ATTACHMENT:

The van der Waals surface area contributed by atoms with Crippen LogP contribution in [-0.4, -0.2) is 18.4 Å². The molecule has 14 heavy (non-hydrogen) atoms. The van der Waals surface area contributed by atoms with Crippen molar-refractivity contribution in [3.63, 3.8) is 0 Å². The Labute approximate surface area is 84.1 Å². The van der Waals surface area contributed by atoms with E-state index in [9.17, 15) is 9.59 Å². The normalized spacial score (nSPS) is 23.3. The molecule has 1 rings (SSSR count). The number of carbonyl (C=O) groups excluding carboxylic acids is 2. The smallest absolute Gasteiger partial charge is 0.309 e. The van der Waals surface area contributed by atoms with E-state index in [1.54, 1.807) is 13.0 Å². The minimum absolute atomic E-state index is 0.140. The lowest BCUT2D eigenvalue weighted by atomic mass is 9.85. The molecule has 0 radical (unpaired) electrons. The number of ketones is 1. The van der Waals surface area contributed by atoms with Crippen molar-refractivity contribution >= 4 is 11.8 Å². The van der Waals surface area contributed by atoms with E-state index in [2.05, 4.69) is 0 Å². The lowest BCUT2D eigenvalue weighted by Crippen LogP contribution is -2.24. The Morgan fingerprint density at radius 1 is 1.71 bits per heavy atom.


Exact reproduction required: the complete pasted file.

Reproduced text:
The van der Waals surface area contributed by atoms with Crippen LogP contribution in [-0.4, -0.2) is 18.4 Å². The molecule has 14 heavy (non-hydrogen) atoms. The van der Waals surface area contributed by atoms with Crippen molar-refractivity contribution in [3.63, 3.8) is 0 Å². The Labute approximate surface area is 84.1 Å². The van der Waals surface area contributed by atoms with E-state index in [9.17, 15) is 9.59 Å². The normalized spacial score (nSPS) is 23.3. The molecule has 1 rings (SSSR count). The number of carbonyl (C=O) groups excluding carboxylic acids is 2. The smallest absolute Gasteiger partial charge is 0.309 e. The van der Waals surface area contributed by atoms with E-state index in [1.54, 1.807) is 13.0 Å². The minimum absolute atomic E-state index is 0.140. The lowest BCUT2D eigenvalue weighted by atomic mass is 9.85. The molecule has 0 radical (unpaired) electrons. The number of ketones is 1. The van der Waals surface area contributed by atoms with Crippen molar-refractivity contribution >= 4 is 11.8 Å². The van der Waals surface area contributed by atoms with E-state index in [2.05, 4.69) is 0 Å². The lowest BCUT2D eigenvalue weighted by Crippen LogP contribution is -2.24. The Morgan fingerprint density at radius 1 is 1.71 bits per heavy atom.